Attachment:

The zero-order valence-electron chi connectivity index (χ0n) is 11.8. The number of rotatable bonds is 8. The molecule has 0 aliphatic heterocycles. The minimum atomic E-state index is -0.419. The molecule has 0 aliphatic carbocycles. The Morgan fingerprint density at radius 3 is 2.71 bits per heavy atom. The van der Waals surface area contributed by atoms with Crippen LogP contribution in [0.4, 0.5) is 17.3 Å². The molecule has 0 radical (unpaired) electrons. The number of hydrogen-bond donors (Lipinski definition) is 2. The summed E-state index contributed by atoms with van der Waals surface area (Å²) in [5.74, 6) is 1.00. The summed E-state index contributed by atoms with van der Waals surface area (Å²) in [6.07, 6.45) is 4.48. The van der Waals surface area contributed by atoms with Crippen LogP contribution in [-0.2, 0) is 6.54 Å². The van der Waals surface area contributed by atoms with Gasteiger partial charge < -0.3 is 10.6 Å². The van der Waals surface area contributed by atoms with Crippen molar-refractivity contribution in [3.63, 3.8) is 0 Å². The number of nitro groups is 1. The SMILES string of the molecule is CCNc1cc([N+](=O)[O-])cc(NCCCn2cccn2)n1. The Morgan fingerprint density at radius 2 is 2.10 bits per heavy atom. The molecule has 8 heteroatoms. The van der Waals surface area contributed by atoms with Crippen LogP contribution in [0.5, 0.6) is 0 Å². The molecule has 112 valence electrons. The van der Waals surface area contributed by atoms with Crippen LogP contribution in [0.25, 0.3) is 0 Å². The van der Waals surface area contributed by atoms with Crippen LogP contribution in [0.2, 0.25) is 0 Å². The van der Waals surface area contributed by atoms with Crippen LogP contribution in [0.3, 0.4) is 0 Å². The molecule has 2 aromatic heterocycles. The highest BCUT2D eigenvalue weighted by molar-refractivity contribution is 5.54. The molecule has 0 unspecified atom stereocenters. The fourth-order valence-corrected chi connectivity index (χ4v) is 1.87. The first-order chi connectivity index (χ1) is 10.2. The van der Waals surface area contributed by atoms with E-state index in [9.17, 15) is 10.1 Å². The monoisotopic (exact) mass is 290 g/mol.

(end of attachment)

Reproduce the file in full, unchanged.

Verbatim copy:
The zero-order valence-electron chi connectivity index (χ0n) is 11.8. The number of rotatable bonds is 8. The molecule has 0 aliphatic heterocycles. The minimum atomic E-state index is -0.419. The molecule has 0 aliphatic carbocycles. The Morgan fingerprint density at radius 3 is 2.71 bits per heavy atom. The van der Waals surface area contributed by atoms with Crippen LogP contribution in [0.4, 0.5) is 17.3 Å². The molecule has 0 radical (unpaired) electrons. The number of hydrogen-bond donors (Lipinski definition) is 2. The summed E-state index contributed by atoms with van der Waals surface area (Å²) in [5.74, 6) is 1.00. The summed E-state index contributed by atoms with van der Waals surface area (Å²) in [6.07, 6.45) is 4.48. The van der Waals surface area contributed by atoms with Crippen LogP contribution in [-0.2, 0) is 6.54 Å². The van der Waals surface area contributed by atoms with Gasteiger partial charge < -0.3 is 10.6 Å². The van der Waals surface area contributed by atoms with Crippen molar-refractivity contribution in [3.63, 3.8) is 0 Å². The number of nitro groups is 1. The SMILES string of the molecule is CCNc1cc([N+](=O)[O-])cc(NCCCn2cccn2)n1. The Morgan fingerprint density at radius 2 is 2.10 bits per heavy atom. The molecule has 8 heteroatoms. The van der Waals surface area contributed by atoms with Crippen LogP contribution in [0.5, 0.6) is 0 Å². The molecule has 112 valence electrons. The van der Waals surface area contributed by atoms with Crippen LogP contribution in [0.25, 0.3) is 0 Å². The van der Waals surface area contributed by atoms with Crippen LogP contribution in [0.2, 0.25) is 0 Å². The van der Waals surface area contributed by atoms with Crippen LogP contribution in [0.3, 0.4) is 0 Å². The molecule has 2 aromatic heterocycles. The highest BCUT2D eigenvalue weighted by molar-refractivity contribution is 5.54. The molecule has 0 unspecified atom stereocenters. The fourth-order valence-corrected chi connectivity index (χ4v) is 1.87. The first-order chi connectivity index (χ1) is 10.2. The van der Waals surface area contributed by atoms with E-state index in [9.17, 15) is 10.1 Å². The monoisotopic (exact) mass is 290 g/mol.